We are both building more houses and helping young families afford those homes. Some 400,000 new homes are being built over the years of this Parliament, half of them starter homes for first-time buyers. In the Budget I also launched the new lifetime ISA, so that young people no longer have to choose between saving for a home and saving for their retirement—we are going to help them do both. All this from a Conservative Government who support people’s aspirations to buy their own home and, in time, pass that on to their children.
I am delighted that we can support the community that my hon. Friend so ably represents in Parliament, and provide money for the upgrade of the M40 junction and a new secondary school to go with the new homes being built in Bicester. Of course that comes as part of a suite: we are investing in new starter homes and in shared equity products for people; our help to buy ISA has been used by hundreds of thousands of people; and the new lifetime ISA will also help young people. Those are all things we are doing to make sure this a home-owning democracy.
But there is a problem, because the Office for Budget Responsibility says that lifetime ISAs will increase house prices, as they will increase demand and there is relatively restricted supply. Is the Chancellor confident that his measures to increase the supply of housing will mean that the OBR is able to revise that analysis—yes or no?
I agree that it is vital that we not only help people afford homes, particularly young first-time buyers, but build more homes. That is the plan we set out in the spending review; a big priority of the capital budget was the additional billions we will be spending on building homes—much more than was spent under the last Labour Government.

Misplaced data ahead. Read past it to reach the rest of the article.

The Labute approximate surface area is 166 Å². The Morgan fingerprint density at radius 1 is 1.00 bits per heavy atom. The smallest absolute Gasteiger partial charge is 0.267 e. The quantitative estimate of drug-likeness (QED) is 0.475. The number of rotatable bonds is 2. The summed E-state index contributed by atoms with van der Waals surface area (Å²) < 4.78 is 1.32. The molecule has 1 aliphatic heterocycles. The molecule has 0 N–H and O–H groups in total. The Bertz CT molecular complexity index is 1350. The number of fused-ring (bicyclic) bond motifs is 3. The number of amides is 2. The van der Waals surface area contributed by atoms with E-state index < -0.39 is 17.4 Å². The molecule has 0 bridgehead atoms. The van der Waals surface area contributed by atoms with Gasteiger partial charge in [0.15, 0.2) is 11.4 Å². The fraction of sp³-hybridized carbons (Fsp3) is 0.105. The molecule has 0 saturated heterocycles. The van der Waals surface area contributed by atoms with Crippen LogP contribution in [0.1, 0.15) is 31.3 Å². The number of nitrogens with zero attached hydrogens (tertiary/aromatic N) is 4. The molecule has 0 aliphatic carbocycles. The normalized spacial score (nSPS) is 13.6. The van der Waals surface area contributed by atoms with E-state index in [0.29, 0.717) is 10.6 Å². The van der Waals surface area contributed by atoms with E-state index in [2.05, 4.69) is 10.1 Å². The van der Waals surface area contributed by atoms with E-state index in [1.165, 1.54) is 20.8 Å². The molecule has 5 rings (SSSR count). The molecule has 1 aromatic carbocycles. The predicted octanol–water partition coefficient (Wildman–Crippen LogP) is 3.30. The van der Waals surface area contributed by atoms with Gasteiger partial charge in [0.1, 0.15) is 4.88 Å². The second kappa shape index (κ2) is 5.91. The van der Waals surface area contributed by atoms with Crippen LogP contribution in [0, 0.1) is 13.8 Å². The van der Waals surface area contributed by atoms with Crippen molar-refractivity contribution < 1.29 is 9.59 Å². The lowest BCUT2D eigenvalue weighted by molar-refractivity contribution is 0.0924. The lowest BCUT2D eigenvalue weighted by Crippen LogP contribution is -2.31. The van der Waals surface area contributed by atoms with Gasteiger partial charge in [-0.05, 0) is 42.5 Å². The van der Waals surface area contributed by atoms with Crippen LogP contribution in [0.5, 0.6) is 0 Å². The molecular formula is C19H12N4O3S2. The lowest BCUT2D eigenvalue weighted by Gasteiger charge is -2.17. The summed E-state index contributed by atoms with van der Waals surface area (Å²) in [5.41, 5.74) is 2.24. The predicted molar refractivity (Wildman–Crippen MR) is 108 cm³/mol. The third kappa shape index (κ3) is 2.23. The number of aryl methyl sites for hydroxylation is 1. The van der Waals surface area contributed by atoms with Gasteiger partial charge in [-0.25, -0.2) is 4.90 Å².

As I say, we have the products to help first-time buyers in this country afford housing, but I make this observation on migration: you cannot have access to the single market without accepting the free movement of people. That is an absolutely clear principle, which has been made very starkly clear to this country by Germany and France, and is internationally accepted. If we want access to the single market, we have to accept the free movement of people.
Perhaps the Chancellor will be hearing for the first time that the number of under-35s heading homes they own has fallen by more than 280,000 since 2010. Indeed, the number of affordable homes available to buy has halved since then. Private rental prices rose by 2.6% in the year to February, with incomes failing to keep pace. In September, the Government spoke of a “national crusade” to get 1 million homes built by 2020, but in November that figure was more than halved. Shelter says the Government’s starter homes scheme takes away homes that people on typical wages could afford. Is it not true that home ownership is in freefall because of the housing crisis, with young people who are aspiring to own being the hardest hit?
I have already said that the number of first-time buyers is actually up by 57% under this Government, and I would make this observation: we cannot have a strong and successful housing market, and people getting on the housing ladder, unless we have a strong and successful economy. If we followed the prescription of the Labour Front-Bench team, of nationalising half the economy and imposing punitive tax rates, there would not be anyone able to afford any home in this country.
The lifetime ISA will be a very popular and successful new saving product precisely because it does not require people to choose between saving for a home or saving for their retirement; they can do both. We are also now looking at ways for people to draw on their savings during their lifetime for particular emergencies, or for when they need bits of money, like they do in the United States with the 401(k) scheme. The lifetime ISA will be a radically new savings product, and it will do what we need to do in this country, which is build a savings culture.